'Father, Son And Holy Ghost' sees Girls truly exploring their ambitions, producing a near-masterpiece of an album. At nearly an hour in length and with many songs over the four-minute mark, this is a record that does demand the attention of the listener but it’s very hard to imagine there will be a more rewarding record released in 2011.
A hazy, romantic feel is present throughout the album as Girls have clearly taken a turn for the soulful and introspective. Reflecting the growing confidence of the band, there is a clear sense of purpose to the record, which makes it greater than the sum of its parts.
The innocence and vulnerability of band founder Christopher Owens’ vocals make self-references such as "They don’t like my bony body/They don’t like my dirty hair" and "I need a woman who needs me! Me! Me! Me!" on opener 'Honey Bunny' come across as endearing rather than indulgent. To reinforce the surf guitar sound, the chorus borrows the melody from the Beach Boys’ 'Fun, Fun, Fun'.
Indeed, Owens clearly knows his rock history as the album is reminiscent of the great sprawling records by Pink Floyd, Elvis Costello and the Rolling Stones. Even though the melodies feel instantly familiar, it’s to Owens’ credit that 'Father, Son, Holy Ghost' is by no means derivative and sounds like nothing else in the current alternative rock scene.
The arrangements and musicianship are of the very highest class, with the deftest flicks delivering an emotional punch, demonstrated by the brilliant key change in 'Vomit'. The economy of the lyrics makes each line all the more impactful and to illustrate the point, the full content of the lyrics are printed on the album cover.
'My Ma' and 'Vomit' form the heart of the record and their combined impact is hugely affecting. Both are mini-epics , featuring electric organs and gospel singers which give them an almost transcendent, hymn-like quality. It’s followed by the pretty lament of 'Just A Song' and when Owens croons that "Love, love, love/Is just a song" you know he’s not even convincing himself let alone the listener. 'Magic' provides some respite, with its bouncy melody and is probably the most lightweight song on the record.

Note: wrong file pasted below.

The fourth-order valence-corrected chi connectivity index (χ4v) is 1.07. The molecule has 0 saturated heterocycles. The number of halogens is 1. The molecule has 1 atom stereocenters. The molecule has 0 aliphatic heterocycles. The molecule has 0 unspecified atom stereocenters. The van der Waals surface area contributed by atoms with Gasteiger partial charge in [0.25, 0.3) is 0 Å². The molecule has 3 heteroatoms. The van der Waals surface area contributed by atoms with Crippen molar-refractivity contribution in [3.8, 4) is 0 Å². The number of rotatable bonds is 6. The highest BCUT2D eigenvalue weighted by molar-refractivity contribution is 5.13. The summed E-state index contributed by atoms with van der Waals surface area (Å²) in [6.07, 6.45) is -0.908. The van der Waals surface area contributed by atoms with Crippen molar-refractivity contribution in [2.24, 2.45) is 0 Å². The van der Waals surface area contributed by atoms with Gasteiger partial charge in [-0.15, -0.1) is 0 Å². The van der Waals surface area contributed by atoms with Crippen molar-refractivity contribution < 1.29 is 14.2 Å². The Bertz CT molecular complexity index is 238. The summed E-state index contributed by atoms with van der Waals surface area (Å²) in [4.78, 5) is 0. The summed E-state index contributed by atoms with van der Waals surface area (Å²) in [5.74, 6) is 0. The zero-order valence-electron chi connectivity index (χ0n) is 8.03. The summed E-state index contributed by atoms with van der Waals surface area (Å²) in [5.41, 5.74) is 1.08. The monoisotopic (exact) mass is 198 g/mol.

The hardest rocking tracks are at the start of the record with the grungey, propulsive 'Alex' and 'Die', the latter of which boasts a 80s style metal riff that Ritchie Blackmore himself would be proud. In contrast, the final three tracks are slower ballads, which display the range of Girls’ abilities, in particular 'Forgiveness' which meanders along nicely before it’s abruptly broken by an electric guitar solo as if to stir the listener out of its spell. 'Jamie Marie' is an exquisite closer, which features a lovely electric organ outro that can’t help bring a smile to the listener.
With each record, Girls are evolving and Owens is a truly prodigious talent. In many ways, 'Father, Son And Holy Ghost' is a concept album about love, exploring all its various emotions which means there are more mood shifts than the British weather. Although it’s a subject covered time and time again in music but rarely has it been done so wonderfully and honestly. Ultimately, you come away from the record thinking that while love can be demoralising as well as exhilarating, it’s always worth pursuing – and there really can be no greater message than that.
'Father, Son And Holy Ghost' is available at your local retailer, iTunes and amazon.co.uk. Stream in full in the artwork widget above.